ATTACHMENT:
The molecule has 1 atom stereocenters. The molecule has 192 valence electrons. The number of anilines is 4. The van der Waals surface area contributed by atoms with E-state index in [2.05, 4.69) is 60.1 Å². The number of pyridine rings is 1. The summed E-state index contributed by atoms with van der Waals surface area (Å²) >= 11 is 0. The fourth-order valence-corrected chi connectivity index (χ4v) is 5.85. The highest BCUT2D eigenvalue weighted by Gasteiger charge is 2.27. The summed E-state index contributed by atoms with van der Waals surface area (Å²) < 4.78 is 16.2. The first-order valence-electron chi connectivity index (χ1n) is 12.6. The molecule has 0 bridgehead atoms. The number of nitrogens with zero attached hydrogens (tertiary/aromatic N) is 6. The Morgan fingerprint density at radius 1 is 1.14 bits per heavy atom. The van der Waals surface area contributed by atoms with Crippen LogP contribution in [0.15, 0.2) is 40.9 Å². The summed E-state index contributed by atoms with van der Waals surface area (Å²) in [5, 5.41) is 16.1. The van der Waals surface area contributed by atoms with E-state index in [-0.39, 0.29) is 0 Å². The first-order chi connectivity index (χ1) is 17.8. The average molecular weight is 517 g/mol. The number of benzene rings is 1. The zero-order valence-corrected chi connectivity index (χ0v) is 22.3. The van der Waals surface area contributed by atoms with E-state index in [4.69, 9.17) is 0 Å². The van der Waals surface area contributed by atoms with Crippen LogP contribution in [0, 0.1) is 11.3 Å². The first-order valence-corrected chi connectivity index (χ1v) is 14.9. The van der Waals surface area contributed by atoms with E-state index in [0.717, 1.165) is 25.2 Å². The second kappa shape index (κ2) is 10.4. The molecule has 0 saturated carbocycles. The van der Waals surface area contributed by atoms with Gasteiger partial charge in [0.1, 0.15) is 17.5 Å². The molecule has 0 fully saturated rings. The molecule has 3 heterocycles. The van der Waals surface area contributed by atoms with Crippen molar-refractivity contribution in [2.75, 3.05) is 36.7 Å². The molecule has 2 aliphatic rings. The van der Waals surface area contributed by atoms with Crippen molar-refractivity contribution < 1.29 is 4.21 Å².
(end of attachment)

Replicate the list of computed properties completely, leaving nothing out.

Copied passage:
The molecule has 1 atom stereocenters. The molecule has 192 valence electrons. The number of anilines is 4. The van der Waals surface area contributed by atoms with E-state index in [2.05, 4.69) is 60.1 Å². The number of pyridine rings is 1. The summed E-state index contributed by atoms with van der Waals surface area (Å²) >= 11 is 0. The fourth-order valence-corrected chi connectivity index (χ4v) is 5.85. The highest BCUT2D eigenvalue weighted by Gasteiger charge is 2.27. The summed E-state index contributed by atoms with van der Waals surface area (Å²) < 4.78 is 16.2. The first-order valence-electron chi connectivity index (χ1n) is 12.6. The molecule has 0 bridgehead atoms. The number of nitrogens with zero attached hydrogens (tertiary/aromatic N) is 6. The Morgan fingerprint density at radius 1 is 1.14 bits per heavy atom. The van der Waals surface area contributed by atoms with Crippen LogP contribution in [0.15, 0.2) is 40.9 Å². The summed E-state index contributed by atoms with van der Waals surface area (Å²) in [5, 5.41) is 16.1. The van der Waals surface area contributed by atoms with E-state index in [-0.39, 0.29) is 0 Å². The first-order chi connectivity index (χ1) is 17.8. The average molecular weight is 517 g/mol. The number of benzene rings is 1. The zero-order valence-corrected chi connectivity index (χ0v) is 22.3. The van der Waals surface area contributed by atoms with E-state index in [4.69, 9.17) is 0 Å². The van der Waals surface area contributed by atoms with Crippen LogP contribution in [0, 0.1) is 11.3 Å². The first-order valence-corrected chi connectivity index (χ1v) is 14.9. The van der Waals surface area contributed by atoms with E-state index in [0.717, 1.165) is 25.2 Å². The second kappa shape index (κ2) is 10.4. The molecule has 0 saturated carbocycles. The van der Waals surface area contributed by atoms with Gasteiger partial charge in [0.1, 0.15) is 17.5 Å². The molecule has 0 fully saturated rings. The molecule has 3 heterocycles. The van der Waals surface area contributed by atoms with Crippen molar-refractivity contribution in [2.75, 3.05) is 36.7 Å². The molecule has 2 aliphatic rings. The van der Waals surface area contributed by atoms with Crippen molar-refractivity contribution < 1.29 is 4.21 Å².